(redirected from Cerebral arteries)
Also found in: Dictionary, Thesaurus, Medical, Encyclopedia, Wikipedia.
Related to Cerebral arteries: circle of Willis
References in periodicals archive ?
Cerebral arteries involvement, especially as arterial ischemic stroke (AIS) is very rare and unexpected complication in KD that is presented in our patient with incomplete (atypical) form of this disease.
Stenosis or occlusion at the terminal portion of the internal carotid artery or the proximal portion of the anterior or middle cerebral arteries.
A high degree of statistical significance is a little surprising considering previous studies, and initial elimination of patients with severe neurological deficit, large ischemic areas and extensive changes on intracranial segments of ICA and cerebral arteries, in which even more frequent interruption of CoW collateralization is expected.
High resolution wall and lumen MRI of the middle cerebral arteries at 3 tesla.
The percentage change in mean blood flow velocity in the middle cerebral arteries increased after all three doses of resveratrol, but not after placebo.
However, the strain increase at 7 200 seconds of fetal umbilical veins was larger than that of middle cerebral arteries.
Ultrasonic unit will be used for - Cardiology examination,- Examination of newborns - the heart, blood vessels, brain, and kidneys,- Neurology - examination of cerebral arteries, transcranial investigations of cerebral arteries and brain, basic examination of the heart, chest and abdomen.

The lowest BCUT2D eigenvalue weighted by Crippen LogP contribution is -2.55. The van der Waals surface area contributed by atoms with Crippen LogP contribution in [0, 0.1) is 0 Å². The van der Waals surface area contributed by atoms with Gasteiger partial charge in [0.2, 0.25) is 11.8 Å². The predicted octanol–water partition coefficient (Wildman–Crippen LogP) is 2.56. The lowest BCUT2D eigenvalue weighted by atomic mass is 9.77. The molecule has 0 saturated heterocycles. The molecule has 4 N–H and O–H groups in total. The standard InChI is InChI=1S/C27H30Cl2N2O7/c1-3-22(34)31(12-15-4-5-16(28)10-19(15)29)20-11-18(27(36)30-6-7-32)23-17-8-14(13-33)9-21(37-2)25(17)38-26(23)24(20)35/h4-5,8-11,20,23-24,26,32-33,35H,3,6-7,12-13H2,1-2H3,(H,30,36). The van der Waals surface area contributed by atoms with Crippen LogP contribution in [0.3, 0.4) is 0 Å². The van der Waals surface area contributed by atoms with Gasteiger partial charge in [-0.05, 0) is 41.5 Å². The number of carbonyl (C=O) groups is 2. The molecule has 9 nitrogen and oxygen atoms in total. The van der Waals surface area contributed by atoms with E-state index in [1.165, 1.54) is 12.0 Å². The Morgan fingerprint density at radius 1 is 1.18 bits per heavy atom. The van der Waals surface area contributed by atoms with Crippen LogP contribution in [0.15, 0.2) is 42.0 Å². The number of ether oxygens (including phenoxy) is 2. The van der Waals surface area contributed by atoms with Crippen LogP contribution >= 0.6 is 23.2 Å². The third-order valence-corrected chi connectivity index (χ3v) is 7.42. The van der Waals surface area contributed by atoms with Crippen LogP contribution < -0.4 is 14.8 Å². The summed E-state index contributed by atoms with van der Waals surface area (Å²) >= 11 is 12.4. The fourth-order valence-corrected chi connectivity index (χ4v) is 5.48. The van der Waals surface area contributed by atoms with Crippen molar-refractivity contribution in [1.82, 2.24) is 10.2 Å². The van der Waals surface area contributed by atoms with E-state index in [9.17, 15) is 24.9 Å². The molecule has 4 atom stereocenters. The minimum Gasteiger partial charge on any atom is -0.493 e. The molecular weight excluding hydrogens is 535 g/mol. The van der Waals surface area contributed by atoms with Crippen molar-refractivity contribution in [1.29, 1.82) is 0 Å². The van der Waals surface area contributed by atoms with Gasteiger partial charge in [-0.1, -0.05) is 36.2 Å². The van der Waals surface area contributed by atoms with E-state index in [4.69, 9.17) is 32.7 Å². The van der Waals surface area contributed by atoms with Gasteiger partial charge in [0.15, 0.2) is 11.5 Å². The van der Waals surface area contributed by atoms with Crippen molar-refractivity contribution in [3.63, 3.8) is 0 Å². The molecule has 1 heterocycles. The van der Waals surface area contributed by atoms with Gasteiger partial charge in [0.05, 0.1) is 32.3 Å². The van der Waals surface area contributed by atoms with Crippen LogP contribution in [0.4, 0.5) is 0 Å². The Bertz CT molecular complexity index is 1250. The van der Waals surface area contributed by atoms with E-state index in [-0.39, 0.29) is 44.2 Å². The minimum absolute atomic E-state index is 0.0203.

No dilatation of the anterior or middle cerebral arteries was ever demonstrated; in fact, these vessels appeared smaller than on initial presentation.
Absence or hypoplasia of this artery will influence development of collateral channel in case of obstruction or narrowing of the major cerebral arteries, thus explaining the different neurological symptoms and the prognosis of the disease.
Intracerebral haemorrhage (ICH) can also result in the contamination of cerebrospinal fluid with blood, which has the potential to affect the basal cerebral arteries and cause vasospasm [5-7].
In Arab countries ischemic stroke resulting from blockage of brain arteries is the most common type of stroke, although data from Sudan indicates that 41 per cent of all strokes in that country are brain haemorrhages due to rupture of cerebral arteries from hypertension.
The congenital type is rarer and is generally found in people younger than 40 years old with a female predominance and more frequently involve the distal branches of the cerebral arteries and possibly more common in the posterior cerebral arteries.